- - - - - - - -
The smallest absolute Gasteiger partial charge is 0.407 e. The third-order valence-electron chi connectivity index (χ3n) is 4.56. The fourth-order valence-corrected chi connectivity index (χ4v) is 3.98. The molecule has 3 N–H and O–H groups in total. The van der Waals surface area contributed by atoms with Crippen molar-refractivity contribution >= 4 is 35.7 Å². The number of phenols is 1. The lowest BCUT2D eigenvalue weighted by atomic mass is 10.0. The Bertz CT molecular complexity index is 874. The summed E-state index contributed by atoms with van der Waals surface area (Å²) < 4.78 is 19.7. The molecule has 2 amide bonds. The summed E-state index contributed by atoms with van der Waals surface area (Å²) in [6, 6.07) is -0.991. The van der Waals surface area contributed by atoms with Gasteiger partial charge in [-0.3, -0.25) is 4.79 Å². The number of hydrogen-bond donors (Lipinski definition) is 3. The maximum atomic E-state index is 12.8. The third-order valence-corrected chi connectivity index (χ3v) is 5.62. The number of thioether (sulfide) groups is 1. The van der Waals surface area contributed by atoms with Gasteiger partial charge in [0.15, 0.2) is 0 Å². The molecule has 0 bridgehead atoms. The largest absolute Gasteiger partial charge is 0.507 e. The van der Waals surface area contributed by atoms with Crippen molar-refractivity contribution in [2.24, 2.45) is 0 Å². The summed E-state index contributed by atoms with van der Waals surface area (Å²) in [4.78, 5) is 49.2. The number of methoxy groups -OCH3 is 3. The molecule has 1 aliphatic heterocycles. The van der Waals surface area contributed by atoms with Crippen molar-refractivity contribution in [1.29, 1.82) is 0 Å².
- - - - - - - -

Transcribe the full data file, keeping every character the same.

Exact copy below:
The smallest absolute Gasteiger partial charge is 0.407 e. The third-order valence-electron chi connectivity index (χ3n) is 4.56. The fourth-order valence-corrected chi connectivity index (χ4v) is 3.98. The molecule has 3 N–H and O–H groups in total. The van der Waals surface area contributed by atoms with Crippen molar-refractivity contribution >= 4 is 35.7 Å². The number of phenols is 1. The lowest BCUT2D eigenvalue weighted by atomic mass is 10.0. The Bertz CT molecular complexity index is 874. The summed E-state index contributed by atoms with van der Waals surface area (Å²) < 4.78 is 19.7. The molecule has 2 amide bonds. The summed E-state index contributed by atoms with van der Waals surface area (Å²) in [6, 6.07) is -0.991. The van der Waals surface area contributed by atoms with Gasteiger partial charge in [-0.3, -0.25) is 4.79 Å². The number of hydrogen-bond donors (Lipinski definition) is 3. The maximum atomic E-state index is 12.8. The third-order valence-corrected chi connectivity index (χ3v) is 5.62. The number of thioether (sulfide) groups is 1. The van der Waals surface area contributed by atoms with Gasteiger partial charge in [0.15, 0.2) is 0 Å². The molecule has 0 bridgehead atoms. The largest absolute Gasteiger partial charge is 0.507 e. The van der Waals surface area contributed by atoms with Crippen molar-refractivity contribution in [2.24, 2.45) is 0 Å². The summed E-state index contributed by atoms with van der Waals surface area (Å²) in [4.78, 5) is 49.2. The number of methoxy groups -OCH3 is 3. The molecule has 1 aliphatic heterocycles. The van der Waals surface area contributed by atoms with Crippen molar-refractivity contribution in [1.29, 1.82) is 0 Å².